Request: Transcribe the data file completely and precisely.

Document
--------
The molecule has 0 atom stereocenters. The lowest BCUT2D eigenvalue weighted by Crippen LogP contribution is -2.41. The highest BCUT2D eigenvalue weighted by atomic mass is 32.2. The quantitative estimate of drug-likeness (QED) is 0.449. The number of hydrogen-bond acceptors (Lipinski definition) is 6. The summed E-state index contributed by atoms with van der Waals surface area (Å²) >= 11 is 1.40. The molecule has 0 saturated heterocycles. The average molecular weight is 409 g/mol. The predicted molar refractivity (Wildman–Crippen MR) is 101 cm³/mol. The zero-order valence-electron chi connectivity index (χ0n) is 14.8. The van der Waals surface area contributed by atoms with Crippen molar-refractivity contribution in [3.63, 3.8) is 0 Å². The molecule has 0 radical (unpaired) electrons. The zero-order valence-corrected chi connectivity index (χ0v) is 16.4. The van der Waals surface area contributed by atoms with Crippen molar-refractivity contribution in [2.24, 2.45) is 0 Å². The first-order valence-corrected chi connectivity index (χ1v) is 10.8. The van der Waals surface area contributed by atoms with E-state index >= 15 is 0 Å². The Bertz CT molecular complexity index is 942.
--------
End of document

The molecule has 0 atom stereocenters. The lowest BCUT2D eigenvalue weighted by Crippen LogP contribution is -2.41. The highest BCUT2D eigenvalue weighted by atomic mass is 32.2. The quantitative estimate of drug-likeness (QED) is 0.449. The number of hydrogen-bond acceptors (Lipinski definition) is 6. The summed E-state index contributed by atoms with van der Waals surface area (Å²) >= 11 is 1.40. The molecule has 0 saturated heterocycles. The average molecular weight is 409 g/mol. The predicted molar refractivity (Wildman–Crippen MR) is 101 cm³/mol. The zero-order valence-electron chi connectivity index (χ0n) is 14.8. The van der Waals surface area contributed by atoms with Crippen molar-refractivity contribution in [3.63, 3.8) is 0 Å². The molecule has 0 radical (unpaired) electrons. The zero-order valence-corrected chi connectivity index (χ0v) is 16.4. The van der Waals surface area contributed by atoms with Crippen molar-refractivity contribution in [2.24, 2.45) is 0 Å². The first-order valence-corrected chi connectivity index (χ1v) is 10.8. The van der Waals surface area contributed by atoms with E-state index >= 15 is 0 Å². The Bertz CT molecular complexity index is 942.